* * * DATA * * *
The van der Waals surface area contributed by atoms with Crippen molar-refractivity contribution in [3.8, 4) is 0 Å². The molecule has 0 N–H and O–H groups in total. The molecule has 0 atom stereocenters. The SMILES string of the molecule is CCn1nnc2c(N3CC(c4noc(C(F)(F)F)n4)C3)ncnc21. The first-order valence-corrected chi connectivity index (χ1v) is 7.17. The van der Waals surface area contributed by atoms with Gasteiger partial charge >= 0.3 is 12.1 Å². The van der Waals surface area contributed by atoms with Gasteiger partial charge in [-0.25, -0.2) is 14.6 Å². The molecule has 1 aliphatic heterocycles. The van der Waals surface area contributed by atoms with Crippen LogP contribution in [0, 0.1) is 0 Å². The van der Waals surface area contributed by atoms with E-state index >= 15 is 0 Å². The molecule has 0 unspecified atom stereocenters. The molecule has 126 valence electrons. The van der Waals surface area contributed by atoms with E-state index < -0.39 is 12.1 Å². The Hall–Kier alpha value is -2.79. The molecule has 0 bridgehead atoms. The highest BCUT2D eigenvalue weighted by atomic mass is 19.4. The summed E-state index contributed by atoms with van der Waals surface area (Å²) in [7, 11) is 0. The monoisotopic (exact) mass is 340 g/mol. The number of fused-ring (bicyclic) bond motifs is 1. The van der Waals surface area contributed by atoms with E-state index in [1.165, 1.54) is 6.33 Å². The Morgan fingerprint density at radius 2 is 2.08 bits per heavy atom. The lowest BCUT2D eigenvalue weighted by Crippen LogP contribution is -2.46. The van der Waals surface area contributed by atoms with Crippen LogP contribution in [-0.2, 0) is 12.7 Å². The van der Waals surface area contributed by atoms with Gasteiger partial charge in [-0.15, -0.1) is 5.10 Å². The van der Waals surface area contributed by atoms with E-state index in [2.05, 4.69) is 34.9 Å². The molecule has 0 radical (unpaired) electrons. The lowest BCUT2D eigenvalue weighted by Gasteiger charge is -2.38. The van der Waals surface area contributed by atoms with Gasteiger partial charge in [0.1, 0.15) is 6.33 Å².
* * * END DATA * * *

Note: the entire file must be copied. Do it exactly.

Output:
The van der Waals surface area contributed by atoms with Crippen molar-refractivity contribution in [3.8, 4) is 0 Å². The molecule has 0 N–H and O–H groups in total. The molecule has 0 atom stereocenters. The SMILES string of the molecule is CCn1nnc2c(N3CC(c4noc(C(F)(F)F)n4)C3)ncnc21. The first-order valence-corrected chi connectivity index (χ1v) is 7.17. The van der Waals surface area contributed by atoms with Gasteiger partial charge >= 0.3 is 12.1 Å². The van der Waals surface area contributed by atoms with Gasteiger partial charge in [-0.25, -0.2) is 14.6 Å². The molecule has 1 aliphatic heterocycles. The van der Waals surface area contributed by atoms with Crippen LogP contribution in [0, 0.1) is 0 Å². The van der Waals surface area contributed by atoms with E-state index >= 15 is 0 Å². The molecule has 0 unspecified atom stereocenters. The molecule has 126 valence electrons. The van der Waals surface area contributed by atoms with E-state index < -0.39 is 12.1 Å². The Hall–Kier alpha value is -2.79. The molecule has 0 bridgehead atoms. The highest BCUT2D eigenvalue weighted by atomic mass is 19.4. The summed E-state index contributed by atoms with van der Waals surface area (Å²) in [7, 11) is 0. The monoisotopic (exact) mass is 340 g/mol. The number of fused-ring (bicyclic) bond motifs is 1. The van der Waals surface area contributed by atoms with E-state index in [1.165, 1.54) is 6.33 Å². The Morgan fingerprint density at radius 2 is 2.08 bits per heavy atom. The lowest BCUT2D eigenvalue weighted by Crippen LogP contribution is -2.46. The van der Waals surface area contributed by atoms with Crippen LogP contribution in [-0.2, 0) is 12.7 Å². The van der Waals surface area contributed by atoms with Gasteiger partial charge in [-0.15, -0.1) is 5.10 Å². The van der Waals surface area contributed by atoms with E-state index in [2.05, 4.69) is 34.9 Å². The molecule has 0 radical (unpaired) electrons. The lowest BCUT2D eigenvalue weighted by Gasteiger charge is -2.38. The van der Waals surface area contributed by atoms with Gasteiger partial charge in [0.1, 0.15) is 6.33 Å².